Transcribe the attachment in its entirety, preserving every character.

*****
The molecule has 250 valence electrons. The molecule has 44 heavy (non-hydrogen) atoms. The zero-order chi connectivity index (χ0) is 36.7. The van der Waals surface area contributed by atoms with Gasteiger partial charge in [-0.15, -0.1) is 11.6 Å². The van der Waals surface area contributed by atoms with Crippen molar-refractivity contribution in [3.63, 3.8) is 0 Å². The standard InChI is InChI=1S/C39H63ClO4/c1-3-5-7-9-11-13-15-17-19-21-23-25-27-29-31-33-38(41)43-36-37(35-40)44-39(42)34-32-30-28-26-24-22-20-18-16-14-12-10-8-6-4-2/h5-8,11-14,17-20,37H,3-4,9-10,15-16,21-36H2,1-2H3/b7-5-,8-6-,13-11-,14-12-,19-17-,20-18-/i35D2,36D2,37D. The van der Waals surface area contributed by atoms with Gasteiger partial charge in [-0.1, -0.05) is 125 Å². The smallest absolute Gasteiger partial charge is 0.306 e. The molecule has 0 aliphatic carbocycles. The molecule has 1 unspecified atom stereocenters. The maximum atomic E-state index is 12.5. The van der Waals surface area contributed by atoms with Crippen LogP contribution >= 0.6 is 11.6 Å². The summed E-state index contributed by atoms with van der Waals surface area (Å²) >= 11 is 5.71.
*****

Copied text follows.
The molecule has 250 valence electrons. The molecule has 44 heavy (non-hydrogen) atoms. The zero-order chi connectivity index (χ0) is 36.7. The van der Waals surface area contributed by atoms with Gasteiger partial charge in [-0.15, -0.1) is 11.6 Å². The van der Waals surface area contributed by atoms with Crippen molar-refractivity contribution in [3.63, 3.8) is 0 Å². The standard InChI is InChI=1S/C39H63ClO4/c1-3-5-7-9-11-13-15-17-19-21-23-25-27-29-31-33-38(41)43-36-37(35-40)44-39(42)34-32-30-28-26-24-22-20-18-16-14-12-10-8-6-4-2/h5-8,11-14,17-20,37H,3-4,9-10,15-16,21-36H2,1-2H3/b7-5-,8-6-,13-11-,14-12-,19-17-,20-18-/i35D2,36D2,37D. The van der Waals surface area contributed by atoms with Gasteiger partial charge in [-0.1, -0.05) is 125 Å². The smallest absolute Gasteiger partial charge is 0.306 e. The molecule has 0 aliphatic carbocycles. The molecule has 1 unspecified atom stereocenters. The maximum atomic E-state index is 12.5. The van der Waals surface area contributed by atoms with Crippen LogP contribution >= 0.6 is 11.6 Å². The summed E-state index contributed by atoms with van der Waals surface area (Å²) >= 11 is 5.71.